Legal proceedings may come with many steps and responsibilities. When two highly involved legal duties converge, things may seem even more complicated. Divorce proceedings and estate planning in Maryland both require significant attention. Performing both simultaneously may seem overwhelming, but an impending divorce could necessitate immediate changes to a person’s estate plan.
Basic points to grasp about post-divorce financial matters
Although a couple may finalize their divorce, there may be “loose ends” requiring closure. If an ex-spouse remains listed as the beneficiary on a brokerage account or an individual retirement account (IRA), does this reflect the primary spouse’s wishes? And would it seem wise to not fully and officially revoke a power of attorney designation that names an ex-spouse but was written long before divorce was even a consideration?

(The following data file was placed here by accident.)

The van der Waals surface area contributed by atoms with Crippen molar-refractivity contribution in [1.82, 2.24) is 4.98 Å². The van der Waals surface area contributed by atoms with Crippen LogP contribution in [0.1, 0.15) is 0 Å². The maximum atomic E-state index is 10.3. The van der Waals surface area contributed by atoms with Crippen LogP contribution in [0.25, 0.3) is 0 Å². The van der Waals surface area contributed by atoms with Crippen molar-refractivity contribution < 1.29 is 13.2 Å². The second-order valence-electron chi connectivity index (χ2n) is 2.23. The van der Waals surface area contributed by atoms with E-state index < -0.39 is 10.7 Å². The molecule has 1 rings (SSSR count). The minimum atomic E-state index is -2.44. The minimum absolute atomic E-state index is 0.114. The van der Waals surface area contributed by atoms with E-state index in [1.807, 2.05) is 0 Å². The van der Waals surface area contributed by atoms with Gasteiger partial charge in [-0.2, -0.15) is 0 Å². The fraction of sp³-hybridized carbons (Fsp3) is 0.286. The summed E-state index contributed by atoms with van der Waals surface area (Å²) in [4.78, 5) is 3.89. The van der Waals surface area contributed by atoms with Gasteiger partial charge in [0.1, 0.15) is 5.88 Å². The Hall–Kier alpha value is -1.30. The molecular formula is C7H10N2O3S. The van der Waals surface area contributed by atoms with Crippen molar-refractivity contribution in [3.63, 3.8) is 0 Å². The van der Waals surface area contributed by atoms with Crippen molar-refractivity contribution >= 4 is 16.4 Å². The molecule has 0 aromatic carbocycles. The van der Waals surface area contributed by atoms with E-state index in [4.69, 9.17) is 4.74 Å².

Matters related to a person’s estate may end up being addressed during divorce proceedings. The court could order that new wills be drawn up, and in some cases, doing so makes sense. Someone cannot leave a house to an heir if that property’s ownership has already been transferred to an ex-spouse. An old will could become incredibly outdated quickly.
Other areas of consideration during a divorce
Individuals may need to accept different personal and professional landscapes after a divorce. Perhaps a young adult child may need to become more involved with family affairs. Maybe designating power of attorney to a 20-something son or daughter or establishing a trust could be helpful post-divorce.
Meeting with an attorney to discuss the many different aspects of updating an estate plan may become a top priority. Working with a lawyer could lead to the process proceeding thoroughly and without delays.
Divorce may lead to unexpected responsibilities, such as revising an estate plan. An attorney could guide a client through the necessary steps.